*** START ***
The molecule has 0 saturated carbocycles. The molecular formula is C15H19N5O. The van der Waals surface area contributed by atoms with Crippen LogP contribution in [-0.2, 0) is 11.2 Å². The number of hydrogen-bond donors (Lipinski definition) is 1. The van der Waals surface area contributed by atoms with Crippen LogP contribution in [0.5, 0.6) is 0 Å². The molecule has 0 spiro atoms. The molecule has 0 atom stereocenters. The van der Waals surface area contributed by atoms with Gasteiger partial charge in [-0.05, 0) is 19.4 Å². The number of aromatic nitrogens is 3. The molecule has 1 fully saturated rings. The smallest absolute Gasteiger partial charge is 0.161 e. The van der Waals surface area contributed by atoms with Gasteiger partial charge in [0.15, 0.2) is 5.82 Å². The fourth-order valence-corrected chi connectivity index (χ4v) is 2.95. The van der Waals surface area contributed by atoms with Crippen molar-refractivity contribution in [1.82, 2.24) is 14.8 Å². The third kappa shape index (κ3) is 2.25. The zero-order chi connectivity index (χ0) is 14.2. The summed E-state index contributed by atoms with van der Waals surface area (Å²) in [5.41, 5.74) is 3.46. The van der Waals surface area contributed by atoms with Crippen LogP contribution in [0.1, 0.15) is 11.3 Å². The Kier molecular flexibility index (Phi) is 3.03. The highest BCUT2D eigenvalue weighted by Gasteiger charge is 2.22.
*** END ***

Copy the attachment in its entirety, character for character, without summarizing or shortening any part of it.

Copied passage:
The molecule has 0 saturated carbocycles. The molecular formula is C15H19N5O. The van der Waals surface area contributed by atoms with Crippen LogP contribution in [-0.2, 0) is 11.2 Å². The number of hydrogen-bond donors (Lipinski definition) is 1. The van der Waals surface area contributed by atoms with Crippen LogP contribution in [0.5, 0.6) is 0 Å². The molecule has 0 spiro atoms. The molecule has 0 atom stereocenters. The van der Waals surface area contributed by atoms with Gasteiger partial charge in [-0.05, 0) is 19.4 Å². The number of aromatic nitrogens is 3. The molecule has 1 fully saturated rings. The smallest absolute Gasteiger partial charge is 0.161 e. The van der Waals surface area contributed by atoms with Gasteiger partial charge in [0.15, 0.2) is 5.82 Å². The fourth-order valence-corrected chi connectivity index (χ4v) is 2.95. The van der Waals surface area contributed by atoms with Crippen molar-refractivity contribution in [1.82, 2.24) is 14.8 Å². The third kappa shape index (κ3) is 2.25. The zero-order chi connectivity index (χ0) is 14.2. The summed E-state index contributed by atoms with van der Waals surface area (Å²) in [5.41, 5.74) is 3.46. The van der Waals surface area contributed by atoms with Crippen LogP contribution in [0.1, 0.15) is 11.3 Å². The Kier molecular flexibility index (Phi) is 3.03. The highest BCUT2D eigenvalue weighted by Gasteiger charge is 2.22.